Dialysis training for RNs

Written by ekaete bailey
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Dialysis training for RNs
Some RNs are trained to perform dialysis. (blood pressure image by Ivonne Wierink from Fotolia.com)

Dialysis, or hemodialysis, is the process of purifying the blood in a person's body that has been made toxic due to the malfunction of the kidneys. Registered nurses who desire to become trained in the field of dialysis have several options for accredited board training. Depending on the state you live in, most medical boards have specific information on training for registered nurses.

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Courses

Many hands-on training courses are available to teach registered nurses and other medical professionals to care for patients on dialysis. Many of these courses will cover such subjects as anatomy and physiology of the kidney, common causes of renal disease, history of dialysis, principles of hemodialysis, techniques and procedures, and regulations of dialysis, according to Dialysistrainingtec.com. There are some accredited online courses available. Dialysis4career.com offers online accredited hemodialysis training. An online program may be completed in anywhere from one week up to two months, depending on a student's pace. The program at Dialysis4career.com costs less than £357.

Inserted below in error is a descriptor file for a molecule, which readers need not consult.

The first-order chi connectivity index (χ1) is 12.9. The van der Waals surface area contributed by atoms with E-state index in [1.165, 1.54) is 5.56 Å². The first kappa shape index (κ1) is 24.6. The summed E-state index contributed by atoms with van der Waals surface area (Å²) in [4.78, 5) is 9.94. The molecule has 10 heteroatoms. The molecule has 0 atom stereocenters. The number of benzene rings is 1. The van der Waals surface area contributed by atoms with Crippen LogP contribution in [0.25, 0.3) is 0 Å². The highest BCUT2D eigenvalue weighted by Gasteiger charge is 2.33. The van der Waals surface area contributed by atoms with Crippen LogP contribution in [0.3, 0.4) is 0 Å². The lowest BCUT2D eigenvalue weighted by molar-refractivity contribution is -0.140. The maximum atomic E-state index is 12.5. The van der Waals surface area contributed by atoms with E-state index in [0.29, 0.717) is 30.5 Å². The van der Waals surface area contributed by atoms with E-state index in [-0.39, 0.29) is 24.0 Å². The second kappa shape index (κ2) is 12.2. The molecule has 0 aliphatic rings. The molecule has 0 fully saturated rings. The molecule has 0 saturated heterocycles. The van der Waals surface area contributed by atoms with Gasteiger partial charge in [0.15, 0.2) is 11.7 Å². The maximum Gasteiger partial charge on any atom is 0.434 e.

Time frame

Becoming trained in dialysis may take a registered nurse 40 to 50 hours of class time. Considering there are even some online training programs, the number of hours could be cut in half, due to the 24-hour availability of online training.

Benefits

There are many benefits to an RN becoming trained in dialysis. It will improve your marketability in the nursing field. As a registered nurse, you're allowed to assist patients with medical issues while in dialysis, which a dialysis technician is not able to do. As a registered nurse, you are licensed to care for a renal patient throughout the whole process of dialysis, as well as treat the patient after the procedure.

Certification

The Board of Nephrology Examiners Nurses and Technology (BONENT) created a certification program to validate registered nurses already working in the field of dialysis. The organisation goal is to standardise the type of care that dialysis patients receive, and to ensure that the training and education available is achieving a certain level of quality for all practitioners of nephrology. Currently, the certification is optional in most states; however, BONENT is well respected in the field, and they are urging for legislation that will make certification a necessary part of training for all dialysis practitioners.

Compensation

Registered nurses increase their overall expertise by becoming trained in dialysis. Often called renal dialysis nurse, an RN who has training in dialysis is in demand. According to the Salary Wizards, the national average salary for a renal dialysis nurse is between £38,285 and 78,300 per year.

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